Instead of discussions of the views we would later associate with the period, the journals in the early part of the century are full of articles on various forms of idealism. The focus is primarily on mind and metaphysics in the British journals, and ethics and political philosophy in the American journals. Just like the prominent authors now are mostly invisible then, many prominent authors of that era are more or less completely forgotten. Shadworth Hodgson published three dozen papers in leading journals, and is rarely even mentioned in passing these days.

Second, epistemology as we understand it is a really contemporary development. In most fields of contemporary philosophy, you can see some precursors in the early journals.

Trends in philosophical categories in the journals

Philosophy of language is a partial exception; until Wittgenstein’s later work it is a minor presence. But the biggest exception is epistemology. It’s just invisible through the late 1950s. And then even through the 1970s and even the 1980s it is not that big a field, with the Gettier problem being maybe a fifth of all epistemology over that time period. But since the 1990s a bunch of topics (e.g., testimony, disagreement, probability and self-location, norms of assertion, accuracy) have exploded, and it’s become a central part of the story of philosophy.

The third lesson takes a bit of setting up.

I assume that everyone knows that there was a sea-change in philosophy between about 1968 and 1975. A quick glance at article citation rates, or introductory readers, or graduate syllabi, will confirm that. But I think a lot of people conceptualise the change in this period as being centered around mind and language, perhaps extending into metaphysics. It’s Lewis, Stalnaker, Kripke, Putnam, Kaplan, Montague and Fodor who are the central players in this version of the story. And they all are really important figures.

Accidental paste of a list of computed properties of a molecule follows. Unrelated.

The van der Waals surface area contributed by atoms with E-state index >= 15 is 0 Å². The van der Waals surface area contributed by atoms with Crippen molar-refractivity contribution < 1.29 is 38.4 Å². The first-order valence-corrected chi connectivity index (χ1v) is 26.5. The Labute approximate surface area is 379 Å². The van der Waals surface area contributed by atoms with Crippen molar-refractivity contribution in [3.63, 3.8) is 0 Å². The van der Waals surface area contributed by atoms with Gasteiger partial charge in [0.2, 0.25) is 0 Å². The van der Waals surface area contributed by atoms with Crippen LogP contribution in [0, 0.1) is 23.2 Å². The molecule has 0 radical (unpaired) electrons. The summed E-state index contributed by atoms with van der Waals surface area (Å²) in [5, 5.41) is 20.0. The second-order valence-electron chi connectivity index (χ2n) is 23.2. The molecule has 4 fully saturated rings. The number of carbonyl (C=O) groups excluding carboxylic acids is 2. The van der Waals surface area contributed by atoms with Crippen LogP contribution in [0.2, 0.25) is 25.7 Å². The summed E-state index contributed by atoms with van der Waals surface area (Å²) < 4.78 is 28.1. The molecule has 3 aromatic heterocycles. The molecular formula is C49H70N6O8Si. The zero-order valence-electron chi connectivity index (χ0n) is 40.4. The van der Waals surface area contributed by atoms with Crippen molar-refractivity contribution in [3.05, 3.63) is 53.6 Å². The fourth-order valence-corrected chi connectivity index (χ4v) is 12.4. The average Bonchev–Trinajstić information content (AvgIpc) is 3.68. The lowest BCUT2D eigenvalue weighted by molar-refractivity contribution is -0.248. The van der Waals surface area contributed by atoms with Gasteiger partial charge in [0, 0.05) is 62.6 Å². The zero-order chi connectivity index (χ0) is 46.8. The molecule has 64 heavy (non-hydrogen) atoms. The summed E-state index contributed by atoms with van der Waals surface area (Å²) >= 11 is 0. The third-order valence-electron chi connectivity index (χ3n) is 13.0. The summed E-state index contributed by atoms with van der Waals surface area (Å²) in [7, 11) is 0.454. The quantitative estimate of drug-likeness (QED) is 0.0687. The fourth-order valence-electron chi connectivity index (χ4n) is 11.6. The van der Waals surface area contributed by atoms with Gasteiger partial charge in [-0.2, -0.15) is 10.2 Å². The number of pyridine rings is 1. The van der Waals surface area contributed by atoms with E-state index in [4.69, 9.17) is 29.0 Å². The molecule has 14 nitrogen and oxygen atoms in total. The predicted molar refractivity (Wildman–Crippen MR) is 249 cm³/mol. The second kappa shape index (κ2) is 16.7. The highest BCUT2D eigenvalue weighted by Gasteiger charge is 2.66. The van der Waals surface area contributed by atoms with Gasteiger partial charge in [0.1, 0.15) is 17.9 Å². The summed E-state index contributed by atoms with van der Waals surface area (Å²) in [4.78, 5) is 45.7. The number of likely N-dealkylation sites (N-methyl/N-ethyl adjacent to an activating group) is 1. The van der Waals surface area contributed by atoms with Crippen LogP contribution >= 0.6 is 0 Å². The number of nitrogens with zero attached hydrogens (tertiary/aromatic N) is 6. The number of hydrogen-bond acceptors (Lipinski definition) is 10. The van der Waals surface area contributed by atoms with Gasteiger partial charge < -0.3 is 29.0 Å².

But looking through all the journals of the time what pops out is that there is a change going on in moral and political philosophy at the exact same time that is at least as momentous. The key figures in this part of the story are Frankfurt, Thomson, Rawls, Singer and Foot. Indeed, it seems to be the rising importance of Ethics through the post-war period that really sets up this momentous period. I don’t mean to suggest that people will be shocked to learn that Frankfurt and Thomson were important philosophical figures; but I’m not sure they’re typically treated as being as central to the graduate curriculum as Kripke, Lewis and Putnam. And I think that’s a mistake; they are just as important to the period that sets the agenda for philosophy through at least the 2010s.

As I noted at the start, I’m not the first to approach the history of philosophy journals this way. But this is a new field. And to help anyone else who would like to do something similar, or who (quite reasonably) thinks that they could do a better job than I did, I included a few resources. There is a brief tutorial on how do get started on this kind of analysis. I go into a lot of detail over two chapters about the many choices I made in getting to an analysis, and why there were a lot of reasonable ways to go at a lot of these choice points. And the code for the book is available on GitHub. The book was built using bookdown, which is an incredible piece of software, and I encourage other philosophers to think about using it as well.

If you have any questions about this, or have ideas for other analyses to run on this data set, let me know in the comments.